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Kim Butler
President

Partners for Prosperity, Inc.

City:Mt. Enterprise

State: TX



BIOGRAPHY:
I have 20+ years of handling alternative investments in cash, growth and income for clients nationwide.  I strive to help my clients with all things financial in every way possible over the phone and the web.  I own an alpaca farm which I enjoy working during my downtime.  I also enjoy gardening, writing and reading books.  I also train other advisors on Prosperity Economics.

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The Upcoming Election? Meh, Say Millennials

Fewer young voters can say they are absolutely certain they are registered to vote

| BY Donald Liebenson

Talk about a generation gap: Baby boomers were once encouraged to “turn on.” Today, there are questions whether Millennials will turn out; to vote, that is.

A new Pew Research Center survey finds that the youngest eligible voters, who had a major impact on the 2008 election, are less engaged this year and “now lag far begind older voters in interest in the campaign and attention to vote.”

Eighteen percent of Millennials are “very closely” following campaign news compared to 35 percent four years ago. Less than two-thirds (63 percent) of registered voters say they definitely plan to vote in November, down from 72 percent in 2008.

Not only are Millennials less engaged in the upcoming election, Pew finds, but fewer among the under-30 crowd are registered to vote. Only half of respondents say they are absolutely certain that they are registered, compared to 61 percent in 2008 and 57 percent in 2004.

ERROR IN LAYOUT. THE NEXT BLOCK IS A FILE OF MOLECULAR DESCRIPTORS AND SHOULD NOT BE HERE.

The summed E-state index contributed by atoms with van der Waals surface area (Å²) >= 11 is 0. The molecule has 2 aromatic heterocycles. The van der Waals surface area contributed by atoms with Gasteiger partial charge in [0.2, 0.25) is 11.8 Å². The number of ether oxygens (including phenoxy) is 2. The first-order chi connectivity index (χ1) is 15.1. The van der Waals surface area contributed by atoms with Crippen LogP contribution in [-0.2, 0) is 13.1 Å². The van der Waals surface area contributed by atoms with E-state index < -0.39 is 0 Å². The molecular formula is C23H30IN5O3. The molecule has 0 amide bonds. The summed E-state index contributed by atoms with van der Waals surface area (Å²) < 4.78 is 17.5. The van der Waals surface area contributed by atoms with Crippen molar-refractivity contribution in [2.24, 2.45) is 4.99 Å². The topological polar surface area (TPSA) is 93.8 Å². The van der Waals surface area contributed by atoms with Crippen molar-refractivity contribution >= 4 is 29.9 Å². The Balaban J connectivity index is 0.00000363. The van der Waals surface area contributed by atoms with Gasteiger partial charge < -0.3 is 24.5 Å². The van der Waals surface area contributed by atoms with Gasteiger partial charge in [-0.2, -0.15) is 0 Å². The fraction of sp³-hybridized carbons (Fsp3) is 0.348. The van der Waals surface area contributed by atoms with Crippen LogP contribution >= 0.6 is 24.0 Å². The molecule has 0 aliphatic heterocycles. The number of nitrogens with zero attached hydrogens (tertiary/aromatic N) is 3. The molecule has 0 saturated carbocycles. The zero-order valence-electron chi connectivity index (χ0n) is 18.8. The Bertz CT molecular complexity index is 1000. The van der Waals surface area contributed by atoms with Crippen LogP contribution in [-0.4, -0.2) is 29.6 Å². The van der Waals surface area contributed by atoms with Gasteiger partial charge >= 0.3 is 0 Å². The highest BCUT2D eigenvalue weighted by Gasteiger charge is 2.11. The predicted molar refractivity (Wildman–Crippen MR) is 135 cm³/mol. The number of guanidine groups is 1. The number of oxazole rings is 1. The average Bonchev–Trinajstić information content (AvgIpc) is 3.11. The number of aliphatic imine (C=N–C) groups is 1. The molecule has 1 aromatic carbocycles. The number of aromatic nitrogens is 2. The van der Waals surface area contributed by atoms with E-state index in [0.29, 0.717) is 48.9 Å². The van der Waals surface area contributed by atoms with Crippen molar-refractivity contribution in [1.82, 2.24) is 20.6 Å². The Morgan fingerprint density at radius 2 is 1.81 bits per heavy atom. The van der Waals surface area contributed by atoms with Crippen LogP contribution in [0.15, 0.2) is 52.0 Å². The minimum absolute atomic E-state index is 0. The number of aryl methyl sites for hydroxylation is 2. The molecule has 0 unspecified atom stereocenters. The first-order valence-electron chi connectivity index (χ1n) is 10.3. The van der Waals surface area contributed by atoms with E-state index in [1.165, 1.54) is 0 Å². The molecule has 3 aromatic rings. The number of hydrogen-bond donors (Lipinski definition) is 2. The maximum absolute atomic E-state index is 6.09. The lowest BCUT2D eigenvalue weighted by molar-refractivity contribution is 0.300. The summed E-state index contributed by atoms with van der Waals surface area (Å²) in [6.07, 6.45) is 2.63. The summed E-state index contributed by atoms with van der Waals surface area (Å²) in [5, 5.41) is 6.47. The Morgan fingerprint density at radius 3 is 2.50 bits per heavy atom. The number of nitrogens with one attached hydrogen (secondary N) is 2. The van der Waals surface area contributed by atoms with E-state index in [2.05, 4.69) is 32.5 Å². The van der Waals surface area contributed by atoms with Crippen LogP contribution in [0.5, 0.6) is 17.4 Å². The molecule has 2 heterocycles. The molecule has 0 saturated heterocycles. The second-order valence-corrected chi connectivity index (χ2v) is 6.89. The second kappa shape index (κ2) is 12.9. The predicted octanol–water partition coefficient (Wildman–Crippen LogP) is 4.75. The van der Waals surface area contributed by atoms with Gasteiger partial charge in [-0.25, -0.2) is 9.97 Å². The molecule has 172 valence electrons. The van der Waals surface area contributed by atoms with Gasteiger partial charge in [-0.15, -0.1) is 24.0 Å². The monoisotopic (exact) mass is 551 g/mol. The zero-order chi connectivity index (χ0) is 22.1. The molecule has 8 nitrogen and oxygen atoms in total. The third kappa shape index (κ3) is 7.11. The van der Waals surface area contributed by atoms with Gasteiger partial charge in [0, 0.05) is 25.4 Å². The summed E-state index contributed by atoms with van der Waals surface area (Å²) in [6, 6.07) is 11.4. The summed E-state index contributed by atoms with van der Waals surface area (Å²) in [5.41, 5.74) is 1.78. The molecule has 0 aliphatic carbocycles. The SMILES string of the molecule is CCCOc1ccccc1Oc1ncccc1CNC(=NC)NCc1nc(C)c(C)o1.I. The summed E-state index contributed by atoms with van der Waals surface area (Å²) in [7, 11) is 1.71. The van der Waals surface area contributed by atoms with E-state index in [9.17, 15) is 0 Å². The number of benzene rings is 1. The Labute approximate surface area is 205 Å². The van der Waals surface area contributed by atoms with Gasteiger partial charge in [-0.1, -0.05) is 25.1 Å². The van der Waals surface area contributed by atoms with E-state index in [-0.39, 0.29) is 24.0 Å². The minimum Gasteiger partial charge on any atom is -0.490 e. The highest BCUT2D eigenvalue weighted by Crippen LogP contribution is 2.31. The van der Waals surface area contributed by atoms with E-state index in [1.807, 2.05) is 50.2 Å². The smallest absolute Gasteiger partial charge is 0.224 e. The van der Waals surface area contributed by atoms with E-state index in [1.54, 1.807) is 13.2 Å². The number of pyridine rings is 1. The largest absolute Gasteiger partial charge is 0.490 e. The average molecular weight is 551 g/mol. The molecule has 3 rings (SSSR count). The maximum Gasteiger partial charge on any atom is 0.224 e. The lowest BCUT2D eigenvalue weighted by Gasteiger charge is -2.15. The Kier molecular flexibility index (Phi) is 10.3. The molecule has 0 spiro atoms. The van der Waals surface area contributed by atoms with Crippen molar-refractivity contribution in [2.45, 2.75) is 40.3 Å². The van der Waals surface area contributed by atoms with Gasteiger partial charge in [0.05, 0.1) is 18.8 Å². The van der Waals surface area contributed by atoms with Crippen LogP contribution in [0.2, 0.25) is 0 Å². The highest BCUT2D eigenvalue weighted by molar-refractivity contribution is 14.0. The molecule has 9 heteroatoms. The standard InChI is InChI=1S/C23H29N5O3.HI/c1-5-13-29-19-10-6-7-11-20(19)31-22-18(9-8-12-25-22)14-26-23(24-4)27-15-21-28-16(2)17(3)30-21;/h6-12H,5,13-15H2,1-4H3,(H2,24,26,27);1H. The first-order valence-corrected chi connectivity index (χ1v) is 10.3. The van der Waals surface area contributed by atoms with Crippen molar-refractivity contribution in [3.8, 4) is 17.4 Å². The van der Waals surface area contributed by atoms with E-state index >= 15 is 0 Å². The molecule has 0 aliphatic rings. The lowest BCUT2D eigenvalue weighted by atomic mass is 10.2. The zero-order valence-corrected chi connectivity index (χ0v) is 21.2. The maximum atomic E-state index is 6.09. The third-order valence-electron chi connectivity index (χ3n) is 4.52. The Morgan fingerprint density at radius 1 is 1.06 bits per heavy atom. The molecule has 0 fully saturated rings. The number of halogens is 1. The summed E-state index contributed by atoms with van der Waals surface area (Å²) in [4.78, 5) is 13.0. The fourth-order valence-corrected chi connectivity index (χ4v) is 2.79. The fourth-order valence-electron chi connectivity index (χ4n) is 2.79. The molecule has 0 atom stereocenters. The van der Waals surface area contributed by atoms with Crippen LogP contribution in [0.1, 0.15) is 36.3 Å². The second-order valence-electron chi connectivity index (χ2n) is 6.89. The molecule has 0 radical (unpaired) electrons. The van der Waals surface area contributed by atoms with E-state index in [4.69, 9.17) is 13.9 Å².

A Millionaire Corner survey conducted in September in Affluent households finds a “meh” attitude toward the election among the youngest respondents. The election does not seem to be uppermost on their lists of concerns. Respondents under the age of 40 were less likely than their older counterparts to be generally worried about the election, over whether the candidate from the opposing party will win, whether lawmakers will reach a partisan agreement on the fiscal cliff, and whether the market will drop.

Still, as with older respondents, the economy is the most important campaign issue for almost 50 percent of under-40 households. But they are more than twice as likely as older voters to be concerned about social issues.

The slippage in youth engagement, Pew finds, is non-partisan. “The slippage is equally evident among both Obama and Romney supporters.” Among voters under 40 who support the president, 58 percent have given a lot of thought to the election, down from 70 percent four years ago. Similarly, 59 percent of young voters who support Romney have given a lot of consideration to the election, down from 75 percent among McCain supporters in 2008.



About the Author


Donald Liebenson

dliebenson@millionairecorner.com

Donald Liebenson writes news and features for Millionaire Corner. He has been published in the Chicago Tribune, The Chicago Sun-Times, The Los Angeles Times, Fiscal Times, Entertainment Weekly, Huffington Post, and other outlets. He has also served as a marketing writer for Chicago-based Questar Entertainment and distributor Baker & Taylor.  

A graduate of the University of Southern California, he is married with a college-age son. He also writes extensively about entertainment.